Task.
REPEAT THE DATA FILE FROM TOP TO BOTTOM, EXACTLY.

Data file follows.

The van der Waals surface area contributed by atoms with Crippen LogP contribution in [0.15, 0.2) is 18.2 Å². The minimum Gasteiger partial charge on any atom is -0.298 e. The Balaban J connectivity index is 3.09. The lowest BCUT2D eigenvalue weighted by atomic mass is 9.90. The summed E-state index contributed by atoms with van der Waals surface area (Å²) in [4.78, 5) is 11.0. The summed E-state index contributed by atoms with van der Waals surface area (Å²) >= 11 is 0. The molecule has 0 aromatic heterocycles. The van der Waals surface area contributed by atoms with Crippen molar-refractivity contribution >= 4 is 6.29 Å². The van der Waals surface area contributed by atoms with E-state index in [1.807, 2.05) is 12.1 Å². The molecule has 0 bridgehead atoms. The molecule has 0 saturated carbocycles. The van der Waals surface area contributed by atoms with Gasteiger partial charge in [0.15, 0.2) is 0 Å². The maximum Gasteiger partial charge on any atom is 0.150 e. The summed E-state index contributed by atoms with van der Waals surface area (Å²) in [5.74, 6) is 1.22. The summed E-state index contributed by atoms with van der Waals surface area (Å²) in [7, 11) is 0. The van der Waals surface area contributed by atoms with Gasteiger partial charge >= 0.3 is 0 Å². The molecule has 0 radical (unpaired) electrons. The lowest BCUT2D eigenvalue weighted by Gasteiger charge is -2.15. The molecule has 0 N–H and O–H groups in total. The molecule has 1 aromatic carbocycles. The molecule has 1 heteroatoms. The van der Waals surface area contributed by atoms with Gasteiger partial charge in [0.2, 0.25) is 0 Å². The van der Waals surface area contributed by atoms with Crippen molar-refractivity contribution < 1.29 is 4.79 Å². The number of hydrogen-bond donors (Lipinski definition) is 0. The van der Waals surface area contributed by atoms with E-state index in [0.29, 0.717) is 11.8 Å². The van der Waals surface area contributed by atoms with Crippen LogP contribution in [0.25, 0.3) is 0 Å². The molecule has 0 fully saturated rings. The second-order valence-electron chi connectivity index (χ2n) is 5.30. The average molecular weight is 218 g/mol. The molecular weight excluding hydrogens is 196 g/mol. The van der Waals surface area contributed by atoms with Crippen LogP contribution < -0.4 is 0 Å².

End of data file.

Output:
The van der Waals surface area contributed by atoms with Crippen LogP contribution in [0.15, 0.2) is 18.2 Å². The minimum Gasteiger partial charge on any atom is -0.298 e. The Balaban J connectivity index is 3.09. The lowest BCUT2D eigenvalue weighted by atomic mass is 9.90. The summed E-state index contributed by atoms with van der Waals surface area (Å²) in [4.78, 5) is 11.0. The summed E-state index contributed by atoms with van der Waals surface area (Å²) >= 11 is 0. The molecule has 0 aromatic heterocycles. The van der Waals surface area contributed by atoms with Crippen molar-refractivity contribution >= 4 is 6.29 Å². The van der Waals surface area contributed by atoms with E-state index in [1.807, 2.05) is 12.1 Å². The molecule has 0 bridgehead atoms. The molecule has 0 saturated carbocycles. The van der Waals surface area contributed by atoms with Gasteiger partial charge in [0.15, 0.2) is 0 Å². The maximum Gasteiger partial charge on any atom is 0.150 e. The summed E-state index contributed by atoms with van der Waals surface area (Å²) in [5.74, 6) is 1.22. The summed E-state index contributed by atoms with van der Waals surface area (Å²) in [7, 11) is 0. The van der Waals surface area contributed by atoms with Gasteiger partial charge >= 0.3 is 0 Å². The molecule has 0 radical (unpaired) electrons. The lowest BCUT2D eigenvalue weighted by Gasteiger charge is -2.15. The molecule has 0 N–H and O–H groups in total. The molecule has 1 aromatic carbocycles. The molecule has 1 heteroatoms. The van der Waals surface area contributed by atoms with Gasteiger partial charge in [0.2, 0.25) is 0 Å². The van der Waals surface area contributed by atoms with Crippen molar-refractivity contribution < 1.29 is 4.79 Å². The number of hydrogen-bond donors (Lipinski definition) is 0. The van der Waals surface area contributed by atoms with E-state index in [0.29, 0.717) is 11.8 Å². The van der Waals surface area contributed by atoms with Crippen LogP contribution in [0.25, 0.3) is 0 Å². The molecule has 0 fully saturated rings. The second-order valence-electron chi connectivity index (χ2n) is 5.30. The average molecular weight is 218 g/mol. The molecular weight excluding hydrogens is 196 g/mol. The van der Waals surface area contributed by atoms with Crippen LogP contribution < -0.4 is 0 Å².